Moving Pictures
Jul 27, 2018, 06:27AM

Film Review: Unfriended: Dark Web is a Blast

Yet it misses exploration of the Internet’s really slimy side. B-

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We’re by now fully accustomed to living significant chunks of our lives in front of computer screens, and movies are beginning to catch up. 2014’s Unfriended was one of the first “desktop films,” a variation on found footage that was set entirely on a computer screen, using applications like Skype, Spotify, and Facebook to tell a horror story. It was ingeniously put together and incredibly fun to watch, and since it was a success, it of course spawned a sequel. Now we have Unfriended: Dark Web, which is unconnected from the first save for the basic idea of a horror desktop film.

While the first Unfriended was a supernatural thriller about teens stalked by the Internet-bound ghost of their dead friend, Dark Web doesn’t have any paranormal elements. Rather, it’s like a modern-day version of The Net, that 1990s gem made entirely out of anxiety about the embryonic Internet. Worries about identity theft have been updated to fear of the Dark Net, Internet trolls and hackers. The young protagonists of the film stumble into this world when one of them opens up a laptop he pulled from a lost-and-found bin and discovers unsavory files on it… and then that the laptop’s owner is monitoring him and his friends, wants it back, and can pull off some spooky hacking stunts.

Dark Web feels like an adaptation of a creepypasta (modern-day campfire stories that are shared around the Internet) or of an alarmist chain email letter your older relatives may have shared with you. The film taps into very real fears around hacking and Internet surveillance, as well as the most depraved elements festering in the niche corners of the web. The fears are exaggerated or misplaced of course. Hackers are terrifying, but that’s because they can ruin your credit, get you fired or expose you to death threats, not because they may set up an elaborate game in order to murder you in your house. But the former fear is more abstract; Dark Web is more set on making all your less rational ideas concrete.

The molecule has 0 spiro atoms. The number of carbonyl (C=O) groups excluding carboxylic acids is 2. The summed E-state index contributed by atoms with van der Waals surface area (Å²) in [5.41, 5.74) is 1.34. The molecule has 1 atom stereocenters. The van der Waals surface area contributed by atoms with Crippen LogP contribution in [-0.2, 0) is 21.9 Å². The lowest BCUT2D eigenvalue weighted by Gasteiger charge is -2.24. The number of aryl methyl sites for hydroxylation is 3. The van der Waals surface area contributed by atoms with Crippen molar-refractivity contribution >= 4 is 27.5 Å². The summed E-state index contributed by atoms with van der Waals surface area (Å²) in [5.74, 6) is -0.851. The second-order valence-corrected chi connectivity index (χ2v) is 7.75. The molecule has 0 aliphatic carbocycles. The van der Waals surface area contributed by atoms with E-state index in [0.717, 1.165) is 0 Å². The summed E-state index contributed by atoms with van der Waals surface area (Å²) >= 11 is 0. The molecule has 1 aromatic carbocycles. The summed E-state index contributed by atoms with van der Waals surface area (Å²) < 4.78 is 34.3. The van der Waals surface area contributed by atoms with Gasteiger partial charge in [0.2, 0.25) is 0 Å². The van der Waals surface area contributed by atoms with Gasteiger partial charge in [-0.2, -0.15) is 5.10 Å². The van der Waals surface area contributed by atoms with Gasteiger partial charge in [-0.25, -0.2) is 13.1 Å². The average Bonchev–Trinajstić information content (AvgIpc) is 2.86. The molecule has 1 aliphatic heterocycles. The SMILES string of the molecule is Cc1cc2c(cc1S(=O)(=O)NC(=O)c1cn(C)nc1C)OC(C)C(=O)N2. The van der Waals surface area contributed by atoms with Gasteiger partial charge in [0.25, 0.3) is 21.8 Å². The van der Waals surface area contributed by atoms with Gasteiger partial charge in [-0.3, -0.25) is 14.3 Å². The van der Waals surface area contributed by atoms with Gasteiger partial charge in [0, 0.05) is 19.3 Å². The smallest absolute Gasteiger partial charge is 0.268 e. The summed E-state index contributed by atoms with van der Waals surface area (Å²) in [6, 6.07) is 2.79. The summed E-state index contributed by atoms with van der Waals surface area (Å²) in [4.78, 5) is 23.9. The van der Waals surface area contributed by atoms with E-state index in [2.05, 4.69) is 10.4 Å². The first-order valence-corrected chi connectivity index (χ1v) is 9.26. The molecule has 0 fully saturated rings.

In this, it’s frequently effective. While Unfriended was a funhouse ride, Dark Web gets genuinely harrowing and sometimes plain unpleasant. It reflects their differing angles—Unfriended was a cautionary tale about Internet bullying getting turned back on its snotty perpetrators, while Dark Web is about innocent, even likable characters attacked by an evil underworld because of one person’s poor choice. Even the fact that the evil hackers’ plan is complete nonsense can’t totally shake the visceral effect of watching it in action. Still, in the same way that Unfriended whiffed what could have been an all-timer haunting ending in favor of a cheap jump scare, Dark Web misses out on a more disturbing exploration of the “dark internet” in its pursuit of thrills.

That pursuit also stretches the desktop aesthetic a bit farther than it may be able to go. While the first Unfriended was basically perfect in its cross-cutting between different apps and websites as a substitute for traditional editing, Dark Web sometimes breaks believability whenever its characters move outside their apartments and yet still somehow have some sort of camera on them. To the movie’s credit, this is part of its overall greater formal ambition. Rather than repeat the feats of its predecessor, it experiments even further with different messaging apps, video chat platforms, and even computer setting functions to tell its story. Though an imperfect follow-up, Unfriended: Dark Web is still a blast.


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